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Should I or should I not get tested for COVID-19?

I’ve put off getting tested for COVID-19, but now seems like the right time to make sure I’m not part of the spread.

A phlebotomist collects a nasopharyngeal swab sample to test for the coronavirus for a man at a lab’s drive-thru testing site in the parking lot.
Is it time to take a COVID-19 test, as so many others have done?
Ashlee Rezin Garcia/Sun-Times file photo

I have not.

I have not taken.

I have not taken a COVID-19 test.

I don’t know why that feels like a shameful confession.

Maybe it’s because so, so many people have died worldwide from this pandemic — 1.28 million according to the “Our World in Data” website.

Or maybe what I’m really feeling is survivor’s guilt.

I am, after all, in a group considered high-risk for catching the virus.

I’m Black. I’m a senior citizen. I have a compromised immune system.

In the spring, I was terrified of catching the virus from a door handle, or grocery cart, or elevator button.

Still, I twice flew Southwest Airlines to Orlando, Florida, to tend to a friend. With its masked-up crew and rows of empty seats, those were the best flights I’ve ever taken.

The few passengers on board were suited up in masks, gloves, hoodies and loaded with disinfecting wipes.

Each time I returned home to a week of self-isolation, and with every intention of getting a COVID-19 test.

But I didn’t.

I just couldn’t think of a good enough reason to do so at a time when testing supplies were iffy and front-line workers needed them.

And honestly, I didn’t relish the idea of someone jamming a swab up my nose.

Besides, I was pretty sure I was good-to-go because I couldn’t get in any public place without someone taking my temperature and asking me questions about my health.

Throughout this pandemic, I’ve been blessed not to have a cold or a cough, though my allergies have been awful.

So why am I now considering taking myself (and my reluctant husband) to a testing site?

The truth is I’m back to being scared.

Instead of going away, this virus is digging in, and a lot more people are contributing to the spread.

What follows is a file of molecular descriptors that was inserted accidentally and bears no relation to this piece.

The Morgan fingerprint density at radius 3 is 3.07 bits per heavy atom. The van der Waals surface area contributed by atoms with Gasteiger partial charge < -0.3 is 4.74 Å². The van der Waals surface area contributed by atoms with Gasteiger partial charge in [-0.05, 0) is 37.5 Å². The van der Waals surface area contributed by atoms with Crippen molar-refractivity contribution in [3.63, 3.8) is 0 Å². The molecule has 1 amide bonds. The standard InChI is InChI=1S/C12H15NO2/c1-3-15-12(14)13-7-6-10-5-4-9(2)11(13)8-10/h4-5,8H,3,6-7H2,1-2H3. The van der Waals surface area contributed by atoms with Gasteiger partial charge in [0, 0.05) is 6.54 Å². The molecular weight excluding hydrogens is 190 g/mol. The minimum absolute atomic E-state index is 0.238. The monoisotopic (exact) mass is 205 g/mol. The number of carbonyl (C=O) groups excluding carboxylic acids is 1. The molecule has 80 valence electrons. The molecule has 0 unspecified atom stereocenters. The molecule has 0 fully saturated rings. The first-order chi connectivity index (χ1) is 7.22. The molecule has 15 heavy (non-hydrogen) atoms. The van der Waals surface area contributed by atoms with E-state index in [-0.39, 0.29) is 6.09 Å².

We don’t yet know the fallout from the jubilee that took place on the field at Notre Dame Stadium on Saturday when Notre Dame beat Clemson in a 47-40 double-overtime game.

And while photographs show there were a lot of masked-up young people packed on the field, there were a lot of them using their mask as a chin warmer.

I get it.

We all want to go back to handshakes, fist bumps and high-fives.

I haven’t had a decent grandma hug since the pandemic started. The days of relaxing with friends at our favorite restaurants are a distant memory.

But as long as health officials have to warn people daily to avoid large gatherings, to social distance and to wear masks, it’s not safe out there.

I don’t know what President-elect Joe Biden can do to change the mindset of people who refuse to even wear a mask in public.

Dr. Allison Arwady, the city’s public health commissioner, estimates “there could be up to 145,000 active cases of COVID-19 citywide,” the Chicago Sun-Times reported.

Arwady acknowledged that when she’s out and about in Chicago, she doesn’t see people taking the pandemic as seriously as they did in the spring.

That spells trouble for the rest of us.

But it’s not a good idea to confront people about not wearing a mask, particularly since the Centers for Disease Control and Prevention now says the use of cloth masks does offer the wearer a level of protection.

That gives me some hope.

So if I stay away from people, wash my hands obsessively, wear a mask everywhere and keep my high-fives to myself, I should be good, shouldn’t I?

The reality is maybe not. There is still a lot that is unknown, and the list of COVID-19 symptoms keeps growing.

First it was fever, cough and fatigue. Now that list includes loss of taste or smell, shortness of breath or difficulty breathing, muscle aches, chills, sore throat, runny nose, headache, rashes, chest pain and pink eye.

When you hit the 70s, you can find yourself complaining about any one of those conditions daily.

Still, I don’t feel good about putting this off.

It is time to get tested.